How Much Do Restaurants Markup Food
Find out how much restaurants markup food, and why.

Author: Chef George Krumov

Going out for dinner is not only about food or prices. It is more often about seeing and being seen. Being served and not having to clean afterwords doesn't hurt either.

However, sometimes you can't help but ask yourself, are the prices fair and is the meal worth what you are paying. There isn't a universal answer to this question. Like with most things in the capitalist economy, restaurant food is worth as much as you can sell it for.

Most restaurants try to limit their food cost to about 30-35 percent. That doesn't mean that they make 65-70% profit, though. There are a lot more things to pay for, until a restaurant cuts any profit for the owner.

The way food markup works is multiplying by three the amount of all the food used in one menu item. For example, lets take steak dinner. Steak dinner uses 1 steak, some potato, some vegetables for side, steak sauce, seasoning, herbs and spices, may be a little butter. A lot of restaurants serve bread and butter, and even a free salad with each meal. If all of the food cost to the restaurant 7 dollars, usually the menu item will be priced at $21.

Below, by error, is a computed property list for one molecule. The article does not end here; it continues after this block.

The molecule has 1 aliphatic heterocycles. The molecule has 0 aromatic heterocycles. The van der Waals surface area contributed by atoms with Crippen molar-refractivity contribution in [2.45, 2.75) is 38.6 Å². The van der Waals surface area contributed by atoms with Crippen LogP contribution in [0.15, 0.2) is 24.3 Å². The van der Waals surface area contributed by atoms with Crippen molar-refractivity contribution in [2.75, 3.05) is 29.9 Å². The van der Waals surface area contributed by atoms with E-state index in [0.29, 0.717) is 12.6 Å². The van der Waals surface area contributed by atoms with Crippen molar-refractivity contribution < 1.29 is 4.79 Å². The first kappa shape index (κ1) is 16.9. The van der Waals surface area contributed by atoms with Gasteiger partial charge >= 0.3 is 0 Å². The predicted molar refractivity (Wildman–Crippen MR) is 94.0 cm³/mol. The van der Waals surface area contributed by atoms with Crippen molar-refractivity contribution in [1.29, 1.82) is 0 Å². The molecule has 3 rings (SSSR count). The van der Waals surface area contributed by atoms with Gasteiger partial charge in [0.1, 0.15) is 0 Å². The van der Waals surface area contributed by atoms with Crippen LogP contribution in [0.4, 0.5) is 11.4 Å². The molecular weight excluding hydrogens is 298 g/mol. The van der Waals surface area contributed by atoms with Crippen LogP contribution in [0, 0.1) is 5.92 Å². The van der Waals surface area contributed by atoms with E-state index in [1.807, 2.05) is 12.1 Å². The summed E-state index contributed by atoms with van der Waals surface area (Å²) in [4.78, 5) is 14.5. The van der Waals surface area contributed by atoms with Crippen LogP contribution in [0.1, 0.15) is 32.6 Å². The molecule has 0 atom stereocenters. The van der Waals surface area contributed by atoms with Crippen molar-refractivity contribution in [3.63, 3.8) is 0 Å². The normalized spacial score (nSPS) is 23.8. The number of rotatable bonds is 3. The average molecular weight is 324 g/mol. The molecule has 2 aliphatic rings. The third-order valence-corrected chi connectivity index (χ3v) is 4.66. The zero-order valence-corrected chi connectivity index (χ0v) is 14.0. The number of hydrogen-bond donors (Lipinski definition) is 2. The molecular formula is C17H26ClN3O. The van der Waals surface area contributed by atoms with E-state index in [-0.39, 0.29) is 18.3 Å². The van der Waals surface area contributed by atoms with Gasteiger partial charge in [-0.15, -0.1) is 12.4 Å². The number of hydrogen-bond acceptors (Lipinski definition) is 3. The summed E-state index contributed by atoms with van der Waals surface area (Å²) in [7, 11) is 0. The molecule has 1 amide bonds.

I think that this is a fair price, provided that restaurants have a lot more expenses that have to be paid. Of course, with tax and tip you will end up paying more than 3 times the food cost, but you can be glad that you are supporting a vital part of the economy. We all know someone who is employed in the restaurant industry. Maybe you were employed at one time, perhaps when you were finishing college.

Three times markup is a fair price to pay for a meal, considering how many people are involved in each meal, from the moment food is delivered to the restaurant, stored, prepped, cooked, served, dishes are washed and the floor is cleaned at the end of the night.   Nowadays, here where I live, most restaurants markup even higher to compensate for increase in minimum wages and increase in utility bills. So, even 4 times markup would be fair.

Cheers and good luck.


Chef George Krumov
About the author: George Krumov is a Red Seal certified chef with many years of culinary experience working around the world in Europe, the Middle East, the cruise line industry and North America. In the last two decades he has headed the kitchens of several restaurants in Canada, and ran his own restaurant.

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